Tuesday, July 21, 2009

St Justinian

St.Justinian Chapel

Another tale of a monk, this one quite dramatic though it has the 'severed head' motif in it.
St. Justinian was a 6th century monk who lived on the island of Ramsey just off St.David's Head, St. Justinian though was not happy with his servants, they were lazy apparently, so when he asked them to work harder they cut off his head in spite. Where the head fell a spring (St.Justinian Spring) appeared miraculously and there is indeed a well on the island, and evidence of two later monastic settlements.(see below ) The murderers contracted leprosy and lived out the rest of their days on a crag called Leper's Rock
But our saint of course walked across the sea carrying his head, coming ashore at St. Justinian Point, where he wished to be buried, and this was the origin of St. Justinian's Chapel.
There is another chapel dedicated to him at Scleddau, the foundation remains of this chapel lie by a great marsh, with an' enclosure of large stones encompassing seven springs' - This in another book by Elizabeth Rees she calls it a stone circle.
Ramsey Island is a nature reserve for birds, but you can take a trip round the island to see the seals and a large water cavern.
This trip I did with my son, though I was gravely sea-sick, and a need to die quite happily in the cool green waters, but I did manage to focus on the seals and the marvellous quiet as our large rubber boat's engine fell silent and we drifted into the cave where the seals lay on a small rocky ledge. The waters round this Pembrokeshire coast are beautiful, clear, clean and crystal sharp.

Life boat Station at St.Justinian

Historically, the island formed part of the parish of St David's, and contained two medieval chapel sites which may have early medieval origins, one of which - dedicated to St Tyfannog - lies in this character area. It is associated with a holy well site, a cemetery and an inscribed stone which may commemorate a 9th century bishop. It has been suggested that the relationship between the island and the monastery at St David's may be analogous to that between Llancarfan and Flatholm in the Bristol Channel, as an island retreat for the monastic community. The island is laden with legends from its past inhabitants, many of them supernatural and involving the fairies Y Tylwyth Teg and Plant Rhys Dwfn; others tell of the sound of bells beneath the sea. During the post Anglo-Norman conquest period, Ramsey Island, and particularly the well, was an important pilgrimage site.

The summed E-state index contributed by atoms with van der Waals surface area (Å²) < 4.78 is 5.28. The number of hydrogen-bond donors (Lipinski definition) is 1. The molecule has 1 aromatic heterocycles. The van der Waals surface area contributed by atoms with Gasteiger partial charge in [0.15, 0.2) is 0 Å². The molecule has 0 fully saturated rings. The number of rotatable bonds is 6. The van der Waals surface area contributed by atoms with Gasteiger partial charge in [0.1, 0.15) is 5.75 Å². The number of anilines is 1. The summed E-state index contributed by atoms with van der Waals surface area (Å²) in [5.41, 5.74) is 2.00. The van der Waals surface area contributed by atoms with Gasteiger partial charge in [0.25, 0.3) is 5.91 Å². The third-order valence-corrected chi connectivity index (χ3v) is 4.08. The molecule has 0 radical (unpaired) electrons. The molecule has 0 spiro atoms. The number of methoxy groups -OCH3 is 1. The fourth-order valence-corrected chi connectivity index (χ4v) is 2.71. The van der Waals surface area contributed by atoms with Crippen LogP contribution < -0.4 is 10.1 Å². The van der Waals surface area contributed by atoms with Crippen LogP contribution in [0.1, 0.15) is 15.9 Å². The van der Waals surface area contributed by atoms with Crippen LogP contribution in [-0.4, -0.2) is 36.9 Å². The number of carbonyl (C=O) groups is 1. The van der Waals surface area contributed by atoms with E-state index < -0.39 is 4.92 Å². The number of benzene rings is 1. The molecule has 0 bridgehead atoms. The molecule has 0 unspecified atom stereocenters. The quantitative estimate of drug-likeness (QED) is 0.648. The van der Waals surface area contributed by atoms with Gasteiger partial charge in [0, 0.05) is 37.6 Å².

Taken from; Landscape St.David's Area

St.Tyfanog; Ramsey Island was also known as Ynys Dyfanog, after a chapel near Capel Stinan, an Anglo-Saxon burial inscription on a stone from an early christian burial site, probably relating to a bishop of St.David who died in 831.

(plant hrees thoovn) This, meaning the family of Rhys the Deep, is the name given to a tribe of fairy people who inhabited a small land which was invisible because of a certain herb that grew on it. They were handsome people, rather below the average in height, and it was their custom to attend the market in Cardigan and pay such high prices for the goods there that the ordinary buyer could not compete with them.

Well a little further investigation reveals that the above fairy people lived on an land that was invisible, which would fit nicely into the story of Ramsey Island, as islands disappear into the sea fog. The story originally was told round Cardigan Bay, but the the fairies grew tired of this place and moved down to Fishguard.

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